Restore Hetch Hetchy conjures corporate boogiemen

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Hetch Hetchy Valley, it's beautiful, except for all that water, apparently.

The campaign for a ballot measure that seeks to create a plan for tearing down the O'Shaughnessy Dam – San Francisco's main source of clean water and power – and turning the Hetch Hetchy Valley into a tourist destination must be having a hard time collecting the 9,702 signatures it needs by July 9 because it is resorting to conjuring up unlikely boogiemen to win public sympathy.

Restore Hetch Hetchy just sent out a press release accusing opponents of the measure of preparing a “tobacco industry-style negative ad blitz” funded by venture capitalist Ron Conway and other corporate evildoers.

“Just like the tobacco industry’s big money confused so many people into opposing the Prop. 29 tobacco tax they initially supported, now we’re seeing corporate money flowing like a dirty river right into the coffers of what promises to be yet another nasty negative campaign,” said Mike Marshall, campaign director for the Yosemite Restoration Campaign, which his Restore Hetch Hetchy group is sponsoring.

It cites a statement made by the Bay Area Council – which they helpfully remind us includes “PG&E, Chevron, and Mitt Romney’s former company Bain & Co.” – that Conway has pledged $25,000 to the opposition campaign.

Where do I even begin to unravel this ridiculously hyperbolic and misleading appeal? Let's start with the fact this has nothing to do with Big Tobacco, Big Oil, Big Capitalists, or Big Utilities. It isn't corporations that are standing in the way of spending billions of dollars to tear down the dam and replace the lost power and water – it is just about every elected official in the region, from across the political spectrum, and any San Franciscan who has at least as much reason and sentimentality. As for PG&E, I'm sure the utility would just love to see San Francisco's main source of electricity torn down, which would only expand its monopolistic control of our energy system.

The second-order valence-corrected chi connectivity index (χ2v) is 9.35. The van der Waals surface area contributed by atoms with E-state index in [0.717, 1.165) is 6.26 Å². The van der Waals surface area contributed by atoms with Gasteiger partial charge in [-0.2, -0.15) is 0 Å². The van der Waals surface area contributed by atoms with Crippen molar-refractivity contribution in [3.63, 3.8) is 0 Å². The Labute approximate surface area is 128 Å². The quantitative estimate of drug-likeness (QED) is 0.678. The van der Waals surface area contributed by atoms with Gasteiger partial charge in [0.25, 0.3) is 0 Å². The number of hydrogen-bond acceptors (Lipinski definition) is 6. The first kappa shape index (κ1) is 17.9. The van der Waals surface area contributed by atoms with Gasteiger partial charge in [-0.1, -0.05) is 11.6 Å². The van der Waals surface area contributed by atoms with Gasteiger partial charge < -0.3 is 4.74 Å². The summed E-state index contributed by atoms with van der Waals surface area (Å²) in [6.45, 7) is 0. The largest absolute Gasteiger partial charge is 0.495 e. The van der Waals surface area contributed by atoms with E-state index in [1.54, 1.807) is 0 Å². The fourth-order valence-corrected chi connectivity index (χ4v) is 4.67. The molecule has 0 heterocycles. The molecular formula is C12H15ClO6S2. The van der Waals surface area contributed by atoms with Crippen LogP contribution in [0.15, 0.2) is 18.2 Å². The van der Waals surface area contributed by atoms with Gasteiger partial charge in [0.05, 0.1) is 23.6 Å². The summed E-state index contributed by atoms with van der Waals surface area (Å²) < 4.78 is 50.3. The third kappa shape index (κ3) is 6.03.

Frankly, the misleading release reeks of desperation, and when I asked campaign consultant Jon Golinger whether the campaign is in trouble, he responded, “We are certainly quite clear this is a David versus Goliath situation, or whatever analogy you want to make.”

Okay, how about a Fantasy versus Reality situation? Or a Past versus Present situation? Or San Franciscans versus Dan Lungren, the right wing member of Congress who has been pushing to remove the dam supposedly because he loves Yosemite Valley so much and wants to create another one (or, more likely, because he wants to tweak the San Francisco liberals and get us fighting among ourselves over something pointless and distracting).

I'm sorry, but I just can't get my head around the appeal of this idea, which the Sacramento Bee editorial writers actually won a Pulitzer Prize for conjuring up in 2004, certainly another sign of the modern decline in journalism standards. I get that legendary conservationist John Muir was right and this dam probably shouldn't have been built, and that it might be kinda cool to have another beautiful valley to hike in once the sludge dries up over a few decades.

But when we can't even find adequate funding for public transit, renewable energy sources, and the multitude of other things that really would help the environment – not to mention while we're heading into an era when water supplies in the Sierras could be depleted by climate change – do we really want to spend billions of dollars to fetishize one valley and destroy the engineering marvel that is one of the best and most energy-efficient sources of urban water in the country?

Or am I just shilling for Big Tobacco and Mitt Romney because that's how I see it?

Comments

It's more "Unbelievably, pathologically narcissistic" to assume I want to destroy SF's water and power system.

You obviously know very little of the system. Or the grid.

Posted by Guest on Jun. 16, 2012 @ 9:18 am

This plan is a pro-dams plan (plural). It would require the teardown of one dam and then the building of two or more additional dams downstream - as well as the displacement of communities and recreational usage downstream. You really should just come out and say the truth: this is a pro-dams plan which would replace a clean, reliable source of water with a dirty, unreliable and potentially toxic source of water as well as destroy recreational usage. It would add enormously to CO2 emissions. And all because some people want their weekend hikes to be prettier. It's NIMBYism (tear down the Hetch Hetchy dam and put two or more up somewhere else!) on an unimaginable scale. And worse - it's an entirely wasted effort because both of CA's senators have said they will make sure money for this plan is never allocated from the federal government.